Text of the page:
Home Publications Tree Planters' Notes Tree Planters' Notes Volume 18, Number 4 (1967) Herbicide Aids Survival of Douglas-Fir Seedlings Planted on Dry Sites in Oregon; Root Wrapping has Little Effect

Herbicide Aids Survival of Douglas-Fir Seedlings Planted on Dry Sites in Oregon; Root Wrapping has Little Effect

Planting seedlings in containers or wrappers has often resulted in satisfactory survival on sites where planting of bare-rooted stock has been unsuccessful. No "container planting" method, however, is suitable for all sites, and modifications of the original technique may be necessary for different conditions. The aim of the present study was to determine if planting root-wrapped seedlings, as now done on rocky sites in the Gifford Pinchot National Forest, would be advantageous for reforesting droughty areas in the Coast range of Oregon. Seedlings are wrapped by placing roots and soil on paper, which is rolled into a tube by a machine constructed on the principle of a cigarette roller. Pitcher (3) described the machine and methods of production. S. Miller (2) advocated planting of t-wrapped seedlings for reforesting the Tillaok burn in Oregon, and the technique was later used experimentally in Indiana (1). The U. S. Forest Service has successfully rehabilitated more than 1,000 acres of extremely stony soils on the Yacolt burn in Washington with root-wrapped seedlings.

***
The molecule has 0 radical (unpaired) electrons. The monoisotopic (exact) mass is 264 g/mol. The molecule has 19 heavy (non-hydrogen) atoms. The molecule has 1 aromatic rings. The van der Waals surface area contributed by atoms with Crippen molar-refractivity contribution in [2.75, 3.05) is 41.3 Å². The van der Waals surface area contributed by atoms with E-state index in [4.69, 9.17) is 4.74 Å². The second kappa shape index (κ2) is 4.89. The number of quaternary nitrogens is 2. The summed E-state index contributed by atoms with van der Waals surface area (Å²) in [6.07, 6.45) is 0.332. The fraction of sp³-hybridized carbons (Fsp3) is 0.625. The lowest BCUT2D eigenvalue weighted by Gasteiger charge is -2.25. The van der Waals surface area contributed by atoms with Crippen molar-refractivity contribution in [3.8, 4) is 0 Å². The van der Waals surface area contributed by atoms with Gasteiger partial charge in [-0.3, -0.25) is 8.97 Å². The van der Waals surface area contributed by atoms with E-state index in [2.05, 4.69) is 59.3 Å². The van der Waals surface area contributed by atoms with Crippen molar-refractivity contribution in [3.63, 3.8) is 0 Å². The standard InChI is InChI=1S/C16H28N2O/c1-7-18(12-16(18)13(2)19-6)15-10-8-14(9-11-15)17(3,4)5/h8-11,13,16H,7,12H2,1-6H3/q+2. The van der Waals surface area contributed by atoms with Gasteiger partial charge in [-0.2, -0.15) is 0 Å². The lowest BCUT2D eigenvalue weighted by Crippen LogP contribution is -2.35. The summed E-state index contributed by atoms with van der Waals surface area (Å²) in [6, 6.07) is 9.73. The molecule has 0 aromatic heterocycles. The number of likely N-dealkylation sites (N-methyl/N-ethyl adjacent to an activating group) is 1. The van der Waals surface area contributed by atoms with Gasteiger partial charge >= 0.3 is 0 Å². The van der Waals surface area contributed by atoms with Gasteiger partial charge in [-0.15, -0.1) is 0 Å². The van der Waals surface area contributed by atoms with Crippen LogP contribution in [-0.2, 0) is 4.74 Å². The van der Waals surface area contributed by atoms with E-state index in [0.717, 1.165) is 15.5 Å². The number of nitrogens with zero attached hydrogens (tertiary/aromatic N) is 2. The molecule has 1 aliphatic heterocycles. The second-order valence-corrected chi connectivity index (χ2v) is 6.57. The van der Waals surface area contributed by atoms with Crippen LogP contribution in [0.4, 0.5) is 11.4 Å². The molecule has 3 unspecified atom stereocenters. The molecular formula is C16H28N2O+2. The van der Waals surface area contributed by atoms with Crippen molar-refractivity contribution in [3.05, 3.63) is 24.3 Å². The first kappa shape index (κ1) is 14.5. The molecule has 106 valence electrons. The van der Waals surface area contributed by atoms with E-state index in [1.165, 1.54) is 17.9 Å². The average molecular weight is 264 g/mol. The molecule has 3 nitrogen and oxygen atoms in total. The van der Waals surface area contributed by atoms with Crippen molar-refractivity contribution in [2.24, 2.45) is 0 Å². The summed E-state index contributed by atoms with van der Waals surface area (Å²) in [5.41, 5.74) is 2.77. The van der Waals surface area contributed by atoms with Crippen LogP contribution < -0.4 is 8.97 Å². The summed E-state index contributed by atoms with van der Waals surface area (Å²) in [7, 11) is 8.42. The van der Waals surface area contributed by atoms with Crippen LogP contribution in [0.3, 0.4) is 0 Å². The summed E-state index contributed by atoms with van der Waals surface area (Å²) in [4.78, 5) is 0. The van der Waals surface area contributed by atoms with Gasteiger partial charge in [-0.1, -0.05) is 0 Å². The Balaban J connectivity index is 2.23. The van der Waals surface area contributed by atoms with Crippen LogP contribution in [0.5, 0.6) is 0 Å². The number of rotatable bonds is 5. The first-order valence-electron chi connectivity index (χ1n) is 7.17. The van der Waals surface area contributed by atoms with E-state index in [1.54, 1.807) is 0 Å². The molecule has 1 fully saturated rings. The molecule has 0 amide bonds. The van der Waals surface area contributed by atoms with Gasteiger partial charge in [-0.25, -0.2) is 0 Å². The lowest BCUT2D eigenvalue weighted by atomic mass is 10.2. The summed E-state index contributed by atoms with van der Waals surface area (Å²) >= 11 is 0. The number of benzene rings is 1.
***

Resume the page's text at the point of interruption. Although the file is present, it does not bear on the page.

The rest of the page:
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Author(s): Monroe Bickford, Richard K. Hermann

Publication: Tree Planters' Notes - Volumes 18, Number 4 (1967)

Volume: 18

Number: 4

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